January 17, 2008
Briscoe to receive Distinguished Service Award
CARBONDALE, Ill. — The Southern Illinois University Board of Trustees, meeting in Edwardsville today (Jan. 17), voted to honor one of the University's former professors for his work as a scholar and with the community.
David L. Briscoe will receive the SIUC Distinguished Service Award during graduate school commencement ceremonies in May in Carbondale. Briscoe currently is a tenured sociology professor at the University of Arkansas at Little Rock.
The SIUC Honorary Degree and Distinguished Service Award Committee recommended Briscoe for the award, in consultation with other University leaders. The committee is comprised of faculty and constituency members.
In voting if favor of the resolution to present the award, the board considered Briscoe's long and avid devotion to community service, including the Boy Scouts of America and other organizations.
In 2000, the Arkansas House of Representatives appointed him to the Arkansas Martin Luther King Jr. Commission, where he helped plan the state's 2000 and 2002 National Youth Assemblies. Those events helped educate thousands of youths in Arkansas and across the country. He also helped organize the 2001 Arkansas Martin Luther King Jr. Leadership Conference, which brought together 600 community leaders from Arkansas and adjoining states for discussions on civic, political, social and economic issues.
Briscoe also has worked with the Boy Scouts of America for more than 43 years, touching the lives of an estimated 20 million youths during the past four decades. He serves on the National Scoutreach Committee, National Order of the Arrow Committee, National Cub Scout Committee, National Camping Task Force, National Diversity Task Force and National Junior Leader Training Task Force. Each of these groups develops polices and programs that affect hundreds of thousands of Boy Scouts throughout the United States.
Briscoe was particularly involved with the National Order of the Arrow Scoutreach Mentoring Program. The program, which he led, created a national mentoring program for 160,000 members of the Order of the Arrow, who then had the opportunity to mentor urban and rural troops whose camping advancement programs were below standards. The program also created accompanying Web sites and training CDs for 14,000 conference participants at the National Order of the Arrow conferences in 2000 and 2002.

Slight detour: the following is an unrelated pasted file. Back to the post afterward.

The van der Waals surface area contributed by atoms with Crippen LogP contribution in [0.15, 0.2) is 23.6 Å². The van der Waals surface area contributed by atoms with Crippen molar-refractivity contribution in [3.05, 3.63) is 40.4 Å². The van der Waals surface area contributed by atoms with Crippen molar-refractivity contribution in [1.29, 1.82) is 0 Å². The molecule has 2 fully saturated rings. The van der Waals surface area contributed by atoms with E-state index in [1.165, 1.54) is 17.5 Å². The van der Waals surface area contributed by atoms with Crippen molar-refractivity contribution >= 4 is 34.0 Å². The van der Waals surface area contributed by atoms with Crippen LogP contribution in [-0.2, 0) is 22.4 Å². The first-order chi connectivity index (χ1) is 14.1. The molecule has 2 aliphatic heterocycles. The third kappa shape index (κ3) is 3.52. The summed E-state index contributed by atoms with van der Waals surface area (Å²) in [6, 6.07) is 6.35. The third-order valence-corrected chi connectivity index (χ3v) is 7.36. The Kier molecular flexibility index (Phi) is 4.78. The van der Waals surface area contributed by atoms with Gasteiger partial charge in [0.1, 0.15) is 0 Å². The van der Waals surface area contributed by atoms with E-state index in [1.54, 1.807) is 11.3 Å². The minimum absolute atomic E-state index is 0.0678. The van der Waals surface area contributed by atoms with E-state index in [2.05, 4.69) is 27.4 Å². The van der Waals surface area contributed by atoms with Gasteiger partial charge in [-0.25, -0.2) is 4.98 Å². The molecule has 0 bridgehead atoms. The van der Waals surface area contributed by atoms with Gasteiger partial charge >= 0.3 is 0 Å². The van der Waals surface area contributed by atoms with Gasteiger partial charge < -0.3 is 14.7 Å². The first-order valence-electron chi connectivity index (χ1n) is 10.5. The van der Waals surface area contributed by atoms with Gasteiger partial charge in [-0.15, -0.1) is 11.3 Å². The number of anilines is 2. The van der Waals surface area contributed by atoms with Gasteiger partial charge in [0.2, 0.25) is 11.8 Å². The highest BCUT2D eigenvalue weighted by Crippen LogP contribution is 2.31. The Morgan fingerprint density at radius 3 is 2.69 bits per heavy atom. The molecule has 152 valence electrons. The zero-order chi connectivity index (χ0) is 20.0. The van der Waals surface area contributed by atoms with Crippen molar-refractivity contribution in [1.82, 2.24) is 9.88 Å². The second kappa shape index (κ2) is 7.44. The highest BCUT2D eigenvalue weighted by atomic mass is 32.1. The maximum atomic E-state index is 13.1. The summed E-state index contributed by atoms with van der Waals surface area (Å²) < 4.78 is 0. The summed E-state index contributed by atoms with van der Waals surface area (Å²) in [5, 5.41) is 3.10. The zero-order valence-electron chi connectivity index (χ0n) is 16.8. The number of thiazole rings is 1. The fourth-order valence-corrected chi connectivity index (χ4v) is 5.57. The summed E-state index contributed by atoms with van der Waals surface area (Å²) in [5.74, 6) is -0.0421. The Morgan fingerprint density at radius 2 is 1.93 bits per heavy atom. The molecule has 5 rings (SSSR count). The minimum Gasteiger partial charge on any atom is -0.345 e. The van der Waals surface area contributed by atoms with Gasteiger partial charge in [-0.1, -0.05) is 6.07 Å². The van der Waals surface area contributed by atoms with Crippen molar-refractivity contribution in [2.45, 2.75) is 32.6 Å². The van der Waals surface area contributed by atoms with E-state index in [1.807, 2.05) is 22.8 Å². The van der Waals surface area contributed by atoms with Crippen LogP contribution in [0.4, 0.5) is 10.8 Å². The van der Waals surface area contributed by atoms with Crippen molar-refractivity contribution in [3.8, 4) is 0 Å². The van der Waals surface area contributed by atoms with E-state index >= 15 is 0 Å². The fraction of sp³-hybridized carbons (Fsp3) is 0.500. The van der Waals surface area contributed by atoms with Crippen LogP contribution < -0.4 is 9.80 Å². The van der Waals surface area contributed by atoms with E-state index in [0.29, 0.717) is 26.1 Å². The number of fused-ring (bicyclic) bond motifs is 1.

Briscoe continues his work with the organization today, presenting seminars and serving on staffs and committees and continuing his financial support, earning the titles of James E. West Fellow, Baden Powell Fellow, Bronze Member of the Order of the Condor. The United States Foundation for International Scouting also named him a World Scouter.
Briscoe served as a staff member at 12 national and world scout jamborees. The organization holds national jamborees once every four years, with world jamborees between the national events. About 40,000 scouts, leaders and staff attend each such event, which lasts seven days. Staff members such as Briscoe play important roles in such events and often must be on site three to five days before the start of a jamboree. Staff members pay their own travel and other expenses for the event.
Briscoe remains active in many areas of scouting from the local to the state, national and international level. In 2005, Briscoe received the Volunteer Call to Service Award from President Bush in recognition of donating more than 4,000 hours of community service during his lifetime.
Briscoe earned his doctorate in sociology in 1993 at SIUC. While as SIUC, Briscoe was a graduate dean fellow, won a dissertation research award and also served as an instructor and lecturer in the Black American Studies Program. The SIUC College of Liberal Arts in 2003 named Briscoe a Distinguished Alumni.
At the University of Arkansas at Little Rock, Briscoe became the first African-American man to receive the rank of full professor. He also served as past director of that university's Gerontology Center, member of the graduate school faculty and as a faculty senator to the university general assembly. In 2005 he became the first African American in Arkansas named as a distinguished member of the Phi Kappa Phi Honor Society. He has published numerous research articles and papers, served on 70 doctoral dissertation committees and teaches a variety of graduate and undergraduate course in sociology.